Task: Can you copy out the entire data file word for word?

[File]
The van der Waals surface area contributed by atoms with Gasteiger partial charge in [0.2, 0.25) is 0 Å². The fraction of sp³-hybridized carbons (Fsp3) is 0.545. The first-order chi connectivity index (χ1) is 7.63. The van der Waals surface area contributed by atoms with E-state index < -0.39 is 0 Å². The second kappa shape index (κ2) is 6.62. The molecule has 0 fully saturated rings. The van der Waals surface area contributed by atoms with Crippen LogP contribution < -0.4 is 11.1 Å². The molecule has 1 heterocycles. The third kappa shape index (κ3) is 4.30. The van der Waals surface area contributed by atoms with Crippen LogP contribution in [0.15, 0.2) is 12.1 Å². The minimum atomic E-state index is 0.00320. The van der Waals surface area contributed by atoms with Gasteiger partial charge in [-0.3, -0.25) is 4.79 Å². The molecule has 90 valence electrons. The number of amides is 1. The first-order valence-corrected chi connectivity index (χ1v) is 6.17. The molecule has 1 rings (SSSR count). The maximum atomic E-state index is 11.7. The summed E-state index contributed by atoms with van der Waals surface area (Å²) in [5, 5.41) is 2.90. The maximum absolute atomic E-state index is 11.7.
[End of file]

The van der Waals surface area contributed by atoms with Gasteiger partial charge in [0.2, 0.25) is 0 Å². The fraction of sp³-hybridized carbons (Fsp3) is 0.545. The first-order chi connectivity index (χ1) is 7.63. The van der Waals surface area contributed by atoms with E-state index < -0.39 is 0 Å². The second kappa shape index (κ2) is 6.62. The molecule has 0 fully saturated rings. The van der Waals surface area contributed by atoms with Crippen LogP contribution < -0.4 is 11.1 Å². The molecule has 1 heterocycles. The third kappa shape index (κ3) is 4.30. The van der Waals surface area contributed by atoms with Crippen LogP contribution in [0.15, 0.2) is 12.1 Å². The minimum atomic E-state index is 0.00320. The van der Waals surface area contributed by atoms with Gasteiger partial charge in [-0.3, -0.25) is 4.79 Å². The molecule has 90 valence electrons. The number of amides is 1. The first-order valence-corrected chi connectivity index (χ1v) is 6.17. The molecule has 1 rings (SSSR count). The maximum atomic E-state index is 11.7. The summed E-state index contributed by atoms with van der Waals surface area (Å²) in [5, 5.41) is 2.90. The maximum absolute atomic E-state index is 11.7.